Hands across the pond

Tamsin Oglesby explains how her new play explores the gap between the US and the UK
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The Independent Culture

I'm in a foreign country and I'm hungry. I queue up for food at a local stall, but I'm nervous of the native cuisine, so I plump for something universal: Coke and chips.

I'm in a foreign country and I'm hungry. I queue up for food at a local stall, but I'm nervous of the native cuisine, so I plump for something universal: Coke and chips. The woman behind the stall doesn't understand. I repeat, "Coke and chips," about 10 times before my friend comes to the rescue and translates: "She wants some Coca-Cola and fries, please." Of course. I'm in America. And the woman understood me to be asking for recreational drugs and a packet of crisps.

Ironically, my request would probably be understood almost anywhere else in the world, even though both products are American. But we expect Americans to understand us better than most other countries, and vice versa, because we share a language. The language that bridges the Atlantic lulls us into a false sense of familiarity.

I was working with Americans a lot and and began thinking, "There's a play in all our misunderstandings," when I suddenly realised why our relationship is booby-trapped. They think they're better than us. And we think we're better than them. Our mutual sense of superiority is part of our friendship and always has been. But it is not simply prejudice; it's what happens when you try to compare two value systems. It's absurd. When I understood that, I found the play I wanted to write.

My four-year-old asked me the other day, "Why do Americans speak English?" I floundered around in a historical mire for a bit, and I'd hardly got to the Plymouth colony before she wandered off to play with her Barbie dolls. But the question illustrates something that is almost too obvious to notice: a lot of them were English once. But they're certainly not now.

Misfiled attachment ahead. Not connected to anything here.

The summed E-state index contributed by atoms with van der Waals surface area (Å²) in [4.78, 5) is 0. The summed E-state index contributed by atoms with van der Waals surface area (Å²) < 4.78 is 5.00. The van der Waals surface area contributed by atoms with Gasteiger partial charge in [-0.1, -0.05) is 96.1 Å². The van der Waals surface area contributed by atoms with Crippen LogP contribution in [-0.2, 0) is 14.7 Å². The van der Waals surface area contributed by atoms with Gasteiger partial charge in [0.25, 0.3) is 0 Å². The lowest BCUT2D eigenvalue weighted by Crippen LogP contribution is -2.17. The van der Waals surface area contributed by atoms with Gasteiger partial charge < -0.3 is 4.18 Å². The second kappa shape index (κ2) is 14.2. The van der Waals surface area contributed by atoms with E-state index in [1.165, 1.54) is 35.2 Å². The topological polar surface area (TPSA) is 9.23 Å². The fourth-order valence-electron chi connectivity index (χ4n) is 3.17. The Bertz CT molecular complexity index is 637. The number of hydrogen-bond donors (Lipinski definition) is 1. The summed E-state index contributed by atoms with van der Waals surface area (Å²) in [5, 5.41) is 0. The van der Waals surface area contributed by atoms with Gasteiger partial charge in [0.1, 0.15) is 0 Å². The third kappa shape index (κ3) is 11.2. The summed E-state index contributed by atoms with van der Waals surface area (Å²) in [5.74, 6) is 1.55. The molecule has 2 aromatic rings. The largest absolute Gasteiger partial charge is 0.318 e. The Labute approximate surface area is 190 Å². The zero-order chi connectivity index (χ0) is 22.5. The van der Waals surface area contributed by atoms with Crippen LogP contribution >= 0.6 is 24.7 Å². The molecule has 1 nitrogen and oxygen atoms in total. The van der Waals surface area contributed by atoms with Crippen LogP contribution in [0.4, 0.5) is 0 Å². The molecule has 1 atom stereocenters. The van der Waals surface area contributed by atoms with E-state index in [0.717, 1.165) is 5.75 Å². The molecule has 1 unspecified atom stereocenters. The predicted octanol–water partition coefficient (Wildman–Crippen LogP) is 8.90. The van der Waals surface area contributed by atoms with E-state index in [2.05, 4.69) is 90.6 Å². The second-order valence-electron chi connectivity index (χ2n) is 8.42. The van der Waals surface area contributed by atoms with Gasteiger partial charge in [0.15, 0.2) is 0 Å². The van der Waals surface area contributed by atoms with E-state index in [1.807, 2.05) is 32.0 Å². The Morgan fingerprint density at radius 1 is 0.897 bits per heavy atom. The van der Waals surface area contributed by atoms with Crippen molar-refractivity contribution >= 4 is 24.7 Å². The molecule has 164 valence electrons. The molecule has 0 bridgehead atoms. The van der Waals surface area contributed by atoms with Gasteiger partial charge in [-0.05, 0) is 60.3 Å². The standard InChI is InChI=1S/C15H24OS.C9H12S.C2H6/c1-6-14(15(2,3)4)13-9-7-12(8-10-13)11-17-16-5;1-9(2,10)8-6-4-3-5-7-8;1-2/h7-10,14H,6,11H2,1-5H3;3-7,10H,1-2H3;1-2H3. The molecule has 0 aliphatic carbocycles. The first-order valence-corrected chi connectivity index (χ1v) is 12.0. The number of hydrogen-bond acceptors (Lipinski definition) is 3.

So, what are they? And what are we? Well, I think it's safe to say we're not what we were. The commonly quoted remark that "Britain has lost an empire and not yet found a role" certainly describes our current vacillation between Europe and the US. But I think it's also safe to say that America is what it was, only more so. It's still big, ambitious and new. But it's now the most powerful country in the world. And the rest of the world's current anti-Americanism is relatively simple: America is the giant. But for us the sentiment is more complicated because we were once that giant.

Now we're people who can't even serve tea properly. I go to America and people are friendly. I come home and I'm struck by the churlish cynicism of the English. We don't welcome people; we tolerate them. "Oh, all right then. Live here if you must. Go on, have a voucher." I was in a café in north London, pondering these dark thoughts in the wake of a trip to New York, when I was overcome by the grumpiness of the waitress as she slopped tea on my table. She suddenly represented all that's wrong with this country, and I astonished both of us by turning on her and saying, "Excuse me, but why are you so miserable?" Not only did her response make me feel worse, it was even more typically English: she pretended I hadn't spoken.

On paper, we should be closer to the US than ever at the moment. We've just stuck two fingers up at most of the rest of the world and waged war together. But the Atlantic, it seems, is wider than usual. In all the descriptions of the war, Americans are the aggressive allies and we are the reluctant heroes. They killed civilians, with the words "born to kill" emblazoned across their helmets; our troops donned berets and invited the locals to play football. Their pilots depended on amphetamines; ours relied on their natural reserve(s). Anyone would think we were fighting each other. Our differences have been exaggerated in the Gulf, you might say, that lies between us.

But it's easy to choose points of comparison that dignify one side and not the other. One of us, apparently, has a leader with the largest vocabulary of any world premier alive, and the other... well, doesn't. But Tony Blair doesn't sum up Britain any more than George Bush does America. Both went against large numbers of their people in this latest pursuit of whatever it was they were after. And the history of our relationship is littered with dangerous buffoons on both sides of the Atlantic.

What's difficult is acknowledging our similarities and understanding our differences. There's always been something of us in them, just as there's something of them in us. The comedy, and the tragedy, lies somewhere in between.

'US and Them', Hampstead Theatre, London NW3 (020-7722 9301) to 5 July